Often money is seen as the “be-all, end-all” solution to our problems. But here’s the thing – you also need to understand the language of money basics to have the freedom to make choices. And money well-managed is at your service and ready to be at least some of the solution to the challenges and opportunities life throws your way.  Here are some tips that have helped me along the way.

Save a portion of every paycheck

Save a portion of every dollar you earn or are gifted. It’s a habit that should be taught often and early to our children. Saving and investing wisely forces you to make choices, take advantage of opportunities, cover risks and deal with life’s inevitable challenges to health and home.

Make savings automatic where you can. Take advantage of savings options at work, like a 401(k) or for my beloved teacher friends, a 403(b). Understand all your work benefits that can save you money. If you do not, meet with your HR rep and talk with them until you do understand. Many companies will match your contributions to their savings plans if you participate. Don’t leave money on the table by not participating. You need to have some savings in order to make choices down the road – so make sure you understand all your savings options.

When I first got married, I encouraged Michael to get his 401(k) set up at his new company. It took some time, but we finally got it done. But that gap in time from when he started versus when I started – which was 10 years sooner – made a big difference. Compound savings is no joke. Understand the Rule of 72 – and if you don’t, look it up now. Memorize it. It’s a critical money basic to understand so you can use it to your advantage.

Live within your means

Live within your means. That’s a tougher basic rule as society encourages you to do just the opposite. Credit cards whisper, “Buy now pay later!”. And pay you will IF you do not understand compound interest. Mortgages promise you the American dream of home ownership, but only if you can pay that monthly tab which includes taxes, maintenance and other costs one rarely thinks of when plunking down the 10 or 20 percent required to close the deal. Student loans promise an education and better pay when you graduate and enter the workforce – but again, only if you can pay back that debt – with interest.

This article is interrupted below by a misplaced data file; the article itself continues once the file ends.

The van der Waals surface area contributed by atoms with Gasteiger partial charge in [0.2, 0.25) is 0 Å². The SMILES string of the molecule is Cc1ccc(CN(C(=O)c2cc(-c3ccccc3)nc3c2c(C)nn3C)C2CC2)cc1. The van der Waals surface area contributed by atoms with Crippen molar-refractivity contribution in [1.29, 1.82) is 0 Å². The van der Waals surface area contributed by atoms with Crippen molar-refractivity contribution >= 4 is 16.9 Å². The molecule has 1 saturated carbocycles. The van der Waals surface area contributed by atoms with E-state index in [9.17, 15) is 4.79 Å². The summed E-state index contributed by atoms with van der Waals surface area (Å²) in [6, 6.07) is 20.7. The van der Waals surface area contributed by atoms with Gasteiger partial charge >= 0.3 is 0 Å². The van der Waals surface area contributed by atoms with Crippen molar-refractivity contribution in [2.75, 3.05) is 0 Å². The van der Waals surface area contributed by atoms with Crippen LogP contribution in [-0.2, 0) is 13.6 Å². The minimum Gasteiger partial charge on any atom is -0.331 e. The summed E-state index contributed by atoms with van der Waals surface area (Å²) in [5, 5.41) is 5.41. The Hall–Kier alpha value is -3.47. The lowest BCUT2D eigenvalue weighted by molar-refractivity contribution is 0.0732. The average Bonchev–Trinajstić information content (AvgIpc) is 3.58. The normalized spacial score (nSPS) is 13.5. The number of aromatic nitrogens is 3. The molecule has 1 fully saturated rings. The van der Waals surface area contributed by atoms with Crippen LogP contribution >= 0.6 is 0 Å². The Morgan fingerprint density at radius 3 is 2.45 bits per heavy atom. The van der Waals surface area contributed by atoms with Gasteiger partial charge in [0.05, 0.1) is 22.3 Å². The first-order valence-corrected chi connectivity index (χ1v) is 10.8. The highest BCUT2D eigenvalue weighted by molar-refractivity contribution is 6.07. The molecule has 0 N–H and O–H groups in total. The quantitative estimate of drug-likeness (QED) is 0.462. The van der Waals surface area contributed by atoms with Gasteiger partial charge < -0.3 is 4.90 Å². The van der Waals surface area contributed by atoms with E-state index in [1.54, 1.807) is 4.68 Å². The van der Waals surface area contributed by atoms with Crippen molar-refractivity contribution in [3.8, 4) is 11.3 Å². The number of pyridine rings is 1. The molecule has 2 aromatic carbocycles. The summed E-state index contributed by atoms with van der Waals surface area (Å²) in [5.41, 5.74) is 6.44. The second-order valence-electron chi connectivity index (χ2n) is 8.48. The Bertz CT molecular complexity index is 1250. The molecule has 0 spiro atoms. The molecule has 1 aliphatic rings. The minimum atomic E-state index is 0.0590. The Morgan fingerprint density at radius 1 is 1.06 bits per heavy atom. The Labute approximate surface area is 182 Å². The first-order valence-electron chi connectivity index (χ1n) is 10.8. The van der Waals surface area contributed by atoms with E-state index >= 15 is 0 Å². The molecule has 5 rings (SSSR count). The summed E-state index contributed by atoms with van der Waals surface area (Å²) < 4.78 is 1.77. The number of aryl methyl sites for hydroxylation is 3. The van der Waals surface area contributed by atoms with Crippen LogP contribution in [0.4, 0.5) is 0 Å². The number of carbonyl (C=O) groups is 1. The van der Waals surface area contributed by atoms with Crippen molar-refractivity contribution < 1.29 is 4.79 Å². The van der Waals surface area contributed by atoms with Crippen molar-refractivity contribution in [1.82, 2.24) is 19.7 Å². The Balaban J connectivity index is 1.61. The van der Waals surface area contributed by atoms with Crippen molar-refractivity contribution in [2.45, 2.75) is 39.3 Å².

Bottom line – to live within your means you need a budget. Do the math before you enter into any money agreement and understand the costs upfront before you commit.

Minimize risk

Learn how to minimize your money risk. As many of you know, Michael and I are entrepreneurs. Early on when we started Money Savvy Generation – about 24 years ago – we were sitting at the dinner table with our in-laws. My mother-in-law looked at me and asked if we had life insurance. I looked at Michael, and we both shrugged. We had not even thought about life insurance. We were young, healthy with two young kids. Bingo. Two young kids. Healthy now. But what about later?

A year later I was diagnosed with cancer. Luckily, we had listened to our mother-in-law’s advice a year earlier and got life insurance. It was a comfort knowing that that insurance was there to help support my family in the event things did not go well. They did go well, but it helped me during my recovery knowing I had done what I could to minimize the money risk with life insurance.

Watching the news recently and seeing that so many people in Florida do not have flood insurance made me sad. We live in Arizona, and we have flood insurance! Homeowners insurance, flood insurance, jewelry riders, you name it. Consider it as a hedge worth taking to minimize your money risk.

Minimizing risk, living within your means and saving a portion of your paycheck will maximize your options when it comes to money. I used all of these money tips and now, facing retirement, I can tell you it was well worth the time and energy it took to implement.

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Written by Susan Beacham
Susan Beacham founded Money Savvy Generation in 1999 after almost two decades in private banking and investment management complemented by considerable time teaching at the elementary level.

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